Understanding that each player is unique, the next step was understand how to motivate them to continue playing together as a group during this difficult times. The tool used for that was the researches about orchestra motivation made by the author in a text called Reflexiones Sobre los Elementos Motivacionales de las Técnicas de Ensayo (Reflections around Motivational Elements in the Rehearsal Techniques). This research found that orchestras and musicians could be analyzed through the lents of Motivational theories[7]. This analysis shows that musicians are interested not only in play by the action of play. They play because they are looking to fulfill the basic elements described by motivational theorists: Association in a group and acceptation, self-esteem, and self-realization[8].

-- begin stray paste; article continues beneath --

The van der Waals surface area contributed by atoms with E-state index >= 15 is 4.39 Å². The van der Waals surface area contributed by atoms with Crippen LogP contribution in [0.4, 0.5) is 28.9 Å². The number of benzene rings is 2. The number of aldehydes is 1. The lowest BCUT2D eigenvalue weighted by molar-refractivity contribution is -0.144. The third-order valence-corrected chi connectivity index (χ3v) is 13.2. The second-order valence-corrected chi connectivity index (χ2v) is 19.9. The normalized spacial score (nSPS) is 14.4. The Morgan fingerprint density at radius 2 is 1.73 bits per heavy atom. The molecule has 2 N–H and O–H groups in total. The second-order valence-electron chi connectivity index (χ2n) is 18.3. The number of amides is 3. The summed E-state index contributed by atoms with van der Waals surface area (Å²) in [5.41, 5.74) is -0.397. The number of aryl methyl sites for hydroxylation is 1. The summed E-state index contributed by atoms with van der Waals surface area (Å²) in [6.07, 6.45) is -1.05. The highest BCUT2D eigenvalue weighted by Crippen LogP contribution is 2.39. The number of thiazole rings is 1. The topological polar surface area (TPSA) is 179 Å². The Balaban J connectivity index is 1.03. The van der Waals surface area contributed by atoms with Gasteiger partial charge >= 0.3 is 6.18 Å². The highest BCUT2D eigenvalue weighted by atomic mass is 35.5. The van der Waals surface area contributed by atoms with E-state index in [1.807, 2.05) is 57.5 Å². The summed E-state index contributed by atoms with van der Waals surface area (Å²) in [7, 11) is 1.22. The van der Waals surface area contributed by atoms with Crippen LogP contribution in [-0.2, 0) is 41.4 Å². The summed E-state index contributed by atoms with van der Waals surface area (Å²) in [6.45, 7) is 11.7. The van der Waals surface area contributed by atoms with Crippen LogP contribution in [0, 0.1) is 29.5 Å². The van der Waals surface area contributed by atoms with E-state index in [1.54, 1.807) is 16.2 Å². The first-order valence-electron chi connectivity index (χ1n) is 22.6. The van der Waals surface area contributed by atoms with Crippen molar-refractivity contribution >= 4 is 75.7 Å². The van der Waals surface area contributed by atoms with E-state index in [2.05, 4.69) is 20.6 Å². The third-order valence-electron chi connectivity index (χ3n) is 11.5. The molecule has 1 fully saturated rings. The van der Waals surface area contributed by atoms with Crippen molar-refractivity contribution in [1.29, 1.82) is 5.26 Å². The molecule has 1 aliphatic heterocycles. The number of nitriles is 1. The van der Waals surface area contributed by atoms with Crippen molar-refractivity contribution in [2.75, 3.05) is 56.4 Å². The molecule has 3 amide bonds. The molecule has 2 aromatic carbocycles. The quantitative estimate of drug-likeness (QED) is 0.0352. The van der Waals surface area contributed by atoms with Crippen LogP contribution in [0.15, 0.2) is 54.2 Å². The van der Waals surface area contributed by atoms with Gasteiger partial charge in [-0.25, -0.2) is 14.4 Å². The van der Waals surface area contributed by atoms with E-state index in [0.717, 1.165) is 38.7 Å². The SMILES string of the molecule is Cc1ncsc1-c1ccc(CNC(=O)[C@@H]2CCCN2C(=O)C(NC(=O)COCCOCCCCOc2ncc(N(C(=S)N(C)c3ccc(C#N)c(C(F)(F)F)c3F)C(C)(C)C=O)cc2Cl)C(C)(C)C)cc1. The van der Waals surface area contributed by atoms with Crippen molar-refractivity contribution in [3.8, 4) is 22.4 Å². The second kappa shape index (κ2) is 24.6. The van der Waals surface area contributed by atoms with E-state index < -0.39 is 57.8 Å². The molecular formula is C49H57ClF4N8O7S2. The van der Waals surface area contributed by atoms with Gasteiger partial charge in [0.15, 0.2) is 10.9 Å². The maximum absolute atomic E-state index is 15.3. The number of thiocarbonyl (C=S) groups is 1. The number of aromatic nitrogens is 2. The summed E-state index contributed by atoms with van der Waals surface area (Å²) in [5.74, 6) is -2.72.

To allow musicians to work on their self-esteem and self-realization, and solve the necessity of serve the orchestra communities being connected with them. The solution for that was broadcast the concert on Facebook totally free to be connected with their communities and feel proud of themselves. Second, define that the orchestra members will play not only the standard repertoire per each instrument, but also at least 2 pieces that could represent what they consider who they are as humans. It allows them to reflect carefully which are the things that could define them, and how the music help them to express that. In addition, it allowed the orchestra community to know the members of the orchestra in a more deep way. Here we could see the composer in residence of TheACO Daniel Cueto, performing his home instrument, the flute. Or the CEO Aron Frank presenting some guitar and voice compositions by himself. Two incredible experience that were only possible because of this unique concerts.